Animal Models of Diabetes and Metabolic DiseaseView this Special Issue
Research Article | Open Access
Cardiopulmonary Profile in Streptozotocin-Induced Type 1 Diabetic Rats during Systemic Endotoxemia
This study was designed to determine the severity of cardiopulmonary dysfunction during systemic endotoxemia in type 1 diabetes. Thirty-two adult male Wistar rats were randomly assigned to a control group or to a group treated with streptozotocin (STZ) to create an animal model of type 1 diabetes. Survival time and cardiovascular parameters were continually monitored in urethane anaesthetized animals receiving intravenous infusion of endotoxin (lipopolysaccharide (LPS)) or saline. We also determined arterial blood gases, lung injury, and tumor necrosis factor-alpha (TNF-α) levels in serum and bronchoalveolar lavage fluid. Before LPS administration, the mean arterial pressure in STZ rats was significantly higher than that in normal rats. After LPS injection, the heart rate drop significantly in STZ rats than that in the control group. Also, the increased levels of TNF-α in serum and lavage fluid after LPS treatment were significantly higher in STZ rats than those in normal rats. Survival time in STZ rats was shorter than that in normal rats after LPS application. Albumin content, wet/dry weight ratio of lung, and lung injury were indistinguishable between STZ and normal rats. These results indicate that the cardiopulmonary change which occurs during LPS-induced endotoxemia is minor in STZ-induced diabetic rats.
Due to the lower level and impaired binding activity of cell-surface receptors on monocytes , a poorly controlled diabetic state increases susceptibility to infections such as endotoxemia . In the diabetic patients, infection is more serious and difficult to eradicate . However, the severity of cardiopulmonary dysfunction in type 1 diabetes during systemic endotoxemia remains unclear.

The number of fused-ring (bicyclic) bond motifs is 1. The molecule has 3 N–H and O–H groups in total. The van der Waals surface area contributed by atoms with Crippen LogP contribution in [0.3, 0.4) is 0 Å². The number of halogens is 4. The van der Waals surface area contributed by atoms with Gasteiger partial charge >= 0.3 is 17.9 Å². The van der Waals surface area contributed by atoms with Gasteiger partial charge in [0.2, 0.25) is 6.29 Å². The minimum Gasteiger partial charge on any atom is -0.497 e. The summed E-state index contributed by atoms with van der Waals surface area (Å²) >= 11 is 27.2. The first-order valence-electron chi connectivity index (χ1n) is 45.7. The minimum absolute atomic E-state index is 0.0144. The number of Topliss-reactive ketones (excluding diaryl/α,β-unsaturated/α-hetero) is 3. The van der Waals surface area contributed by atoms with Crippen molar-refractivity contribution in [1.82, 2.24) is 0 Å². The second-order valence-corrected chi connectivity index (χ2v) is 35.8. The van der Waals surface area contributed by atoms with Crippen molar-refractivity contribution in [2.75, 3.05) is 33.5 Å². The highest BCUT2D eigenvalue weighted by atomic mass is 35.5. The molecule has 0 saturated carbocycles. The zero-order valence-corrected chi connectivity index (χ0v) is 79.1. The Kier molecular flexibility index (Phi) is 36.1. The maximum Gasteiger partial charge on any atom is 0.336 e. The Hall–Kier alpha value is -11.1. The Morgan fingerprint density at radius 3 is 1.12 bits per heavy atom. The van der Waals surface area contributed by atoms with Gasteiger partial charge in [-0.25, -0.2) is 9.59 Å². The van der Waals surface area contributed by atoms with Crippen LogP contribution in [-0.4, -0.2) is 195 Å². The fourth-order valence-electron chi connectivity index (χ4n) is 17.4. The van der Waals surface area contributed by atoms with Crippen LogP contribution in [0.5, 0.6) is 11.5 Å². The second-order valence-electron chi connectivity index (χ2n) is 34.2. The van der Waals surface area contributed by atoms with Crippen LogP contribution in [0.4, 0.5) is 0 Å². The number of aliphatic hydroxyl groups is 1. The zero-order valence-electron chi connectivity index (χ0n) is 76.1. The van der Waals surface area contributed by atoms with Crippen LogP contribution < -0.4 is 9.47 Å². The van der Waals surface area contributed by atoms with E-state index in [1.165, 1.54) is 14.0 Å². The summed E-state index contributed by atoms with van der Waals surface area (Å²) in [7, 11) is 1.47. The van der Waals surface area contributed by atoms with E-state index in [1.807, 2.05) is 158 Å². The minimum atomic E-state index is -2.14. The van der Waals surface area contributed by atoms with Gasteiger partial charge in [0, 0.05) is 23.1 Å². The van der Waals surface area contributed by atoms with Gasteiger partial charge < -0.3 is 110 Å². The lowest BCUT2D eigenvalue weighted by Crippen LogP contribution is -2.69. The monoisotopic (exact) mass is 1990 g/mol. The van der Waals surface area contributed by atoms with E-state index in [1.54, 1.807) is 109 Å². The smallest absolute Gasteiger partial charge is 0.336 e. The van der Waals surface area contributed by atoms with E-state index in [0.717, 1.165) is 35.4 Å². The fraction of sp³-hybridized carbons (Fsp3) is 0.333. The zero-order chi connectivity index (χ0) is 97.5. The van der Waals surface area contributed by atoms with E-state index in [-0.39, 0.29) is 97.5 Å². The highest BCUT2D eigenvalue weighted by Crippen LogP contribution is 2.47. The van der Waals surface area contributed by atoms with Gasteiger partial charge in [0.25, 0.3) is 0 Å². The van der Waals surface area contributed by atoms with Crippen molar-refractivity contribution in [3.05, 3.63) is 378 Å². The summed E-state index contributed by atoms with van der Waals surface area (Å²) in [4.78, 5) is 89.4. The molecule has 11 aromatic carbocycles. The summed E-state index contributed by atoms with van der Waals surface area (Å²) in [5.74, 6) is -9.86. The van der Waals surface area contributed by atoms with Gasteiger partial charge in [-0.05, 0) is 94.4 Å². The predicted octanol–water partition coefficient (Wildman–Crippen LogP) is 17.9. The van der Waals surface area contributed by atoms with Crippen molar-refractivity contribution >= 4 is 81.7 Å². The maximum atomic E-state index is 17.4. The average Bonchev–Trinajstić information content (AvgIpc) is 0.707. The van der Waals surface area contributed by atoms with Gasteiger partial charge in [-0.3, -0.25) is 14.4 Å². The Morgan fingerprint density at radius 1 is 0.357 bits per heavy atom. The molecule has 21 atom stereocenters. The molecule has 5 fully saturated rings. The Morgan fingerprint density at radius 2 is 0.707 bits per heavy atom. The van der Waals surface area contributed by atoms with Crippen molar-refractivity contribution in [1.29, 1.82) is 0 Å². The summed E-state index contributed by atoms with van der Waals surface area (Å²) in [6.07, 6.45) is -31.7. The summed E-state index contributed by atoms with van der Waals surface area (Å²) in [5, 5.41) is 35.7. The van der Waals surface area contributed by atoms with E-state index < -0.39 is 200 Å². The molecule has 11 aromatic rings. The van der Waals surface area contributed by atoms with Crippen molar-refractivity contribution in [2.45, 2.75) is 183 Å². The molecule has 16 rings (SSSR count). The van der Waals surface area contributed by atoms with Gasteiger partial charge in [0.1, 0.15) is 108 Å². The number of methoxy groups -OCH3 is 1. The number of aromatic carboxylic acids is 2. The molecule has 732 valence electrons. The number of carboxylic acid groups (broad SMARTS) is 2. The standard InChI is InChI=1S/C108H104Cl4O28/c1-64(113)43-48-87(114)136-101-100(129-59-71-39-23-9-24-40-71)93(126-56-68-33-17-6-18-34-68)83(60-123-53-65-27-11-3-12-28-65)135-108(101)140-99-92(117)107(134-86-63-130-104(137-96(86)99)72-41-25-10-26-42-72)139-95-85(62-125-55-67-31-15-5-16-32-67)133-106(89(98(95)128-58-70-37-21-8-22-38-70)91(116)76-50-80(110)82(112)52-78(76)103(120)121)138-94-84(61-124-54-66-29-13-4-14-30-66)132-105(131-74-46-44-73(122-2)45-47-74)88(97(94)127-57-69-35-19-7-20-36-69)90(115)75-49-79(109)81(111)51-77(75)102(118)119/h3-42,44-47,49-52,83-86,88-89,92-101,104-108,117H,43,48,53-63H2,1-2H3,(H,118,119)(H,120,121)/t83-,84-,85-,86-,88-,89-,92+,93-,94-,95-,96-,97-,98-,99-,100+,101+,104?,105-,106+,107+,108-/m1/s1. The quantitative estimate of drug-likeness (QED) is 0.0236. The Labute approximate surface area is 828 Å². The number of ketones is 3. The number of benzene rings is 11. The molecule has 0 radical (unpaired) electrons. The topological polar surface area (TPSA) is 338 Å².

As a systemic infection, endotoxemia is mainly caused by the endotoxin (lipopolysaccharides (LPS) from gram-negative bacteria . Lipopolysaccharides binds to CD14 receptor with LPS-binding protein when entering the mammalian bloodstream. As a result, nuclear factor-B is activated to induce monocytes, macrophages, and endothelial cells to release cytokines such as tumor necrosis factor-alpha (TNF-)  and causes tissue damage . Also, arterial pressure is decreased due to the dilation of peripheral vessels in rats during endotoxemia . Consequently, a fatal syndrome of irreversible cardiovascular collapse and septic shock may follow . TNF- plays an important role in this endotoxin-induced shock because serum TNF- level increases during lethal endotoxemia [9, 10]. In addition, acute respiratory distress syndrome, which is caused by acute lung injury, is another complication of endotoxemia. A great number of monocytes and macrophages are present in alveoli and release TNF-, which damages pulmonary vessels and increases lung vascular/epithelial permeability. Such an occurrence contributes to lung edema and poor lung compliance. Hence, septic patients may suffer from critical shock and acute respiratory distress syndrome as a group experience high mortality.
The mortality from cardiovascular disorders in type 1 diabetes is 4-to-37 times higher than that in the general population . Severely uncontrolled diabetic state may initiate pathologic events leading to the capillary leak of acute respiratory distress syndrome as well . Therefore, we hypothesized that the cardiopulmonary dysfunction induced by systemic endotoxemia will be more marked in type 1 diabetes. In the present study, we used type 1-like diabetic rats to investigate hemodynamic dysfunction and lung injury after intravenous LPS infusion. Also, the changes in TNF- in serum and lung lavage fluid were determined.
2. Materials and Methods